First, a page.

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Since my earliest years as a graduate instructor, I have sought to act as an instructional guide by providing students with a structure for learning while demonstrating to students how to learn. In a media-inundated environment within which students must maneuver their own academic careers, what students learn from my courses helps them to think critically about the messages they are exposed to while learning to effectively shape their ideas and arguments.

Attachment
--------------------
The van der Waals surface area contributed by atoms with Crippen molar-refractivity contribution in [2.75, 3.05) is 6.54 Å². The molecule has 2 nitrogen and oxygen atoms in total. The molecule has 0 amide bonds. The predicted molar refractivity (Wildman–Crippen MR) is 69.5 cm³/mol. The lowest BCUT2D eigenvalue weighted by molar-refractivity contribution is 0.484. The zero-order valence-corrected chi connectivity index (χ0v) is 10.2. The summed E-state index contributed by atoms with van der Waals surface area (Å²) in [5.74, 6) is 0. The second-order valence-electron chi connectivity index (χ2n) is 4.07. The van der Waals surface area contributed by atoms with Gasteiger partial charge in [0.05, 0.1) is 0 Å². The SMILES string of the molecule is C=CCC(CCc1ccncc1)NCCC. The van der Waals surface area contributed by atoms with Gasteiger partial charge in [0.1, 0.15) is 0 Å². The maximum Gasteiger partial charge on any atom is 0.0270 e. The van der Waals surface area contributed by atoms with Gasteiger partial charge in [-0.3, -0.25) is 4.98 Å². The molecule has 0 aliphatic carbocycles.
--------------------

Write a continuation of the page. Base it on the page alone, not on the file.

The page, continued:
Like the Nile's northward flow, my English, world literature, and foreign language lessons are organized from a “roots-up” perspective, allowing students to build a foundation for their own critical analysis. This manner of teaching contributes to students' overall learning and encourages them to understand the history and culture that is taking place all around them of which they are a formative part. Students discuss lessons and readings in class, and from our discussions, students learn to take a stance on issues and logically argue for them in writing. In forming responses to readings and prompts, I encourage my students to distance themselves from a “like/don't like” attitude toward texts and critically confront issues in order to take themselves out of the role of mere observers, and place themselves as contributors to academic discourse.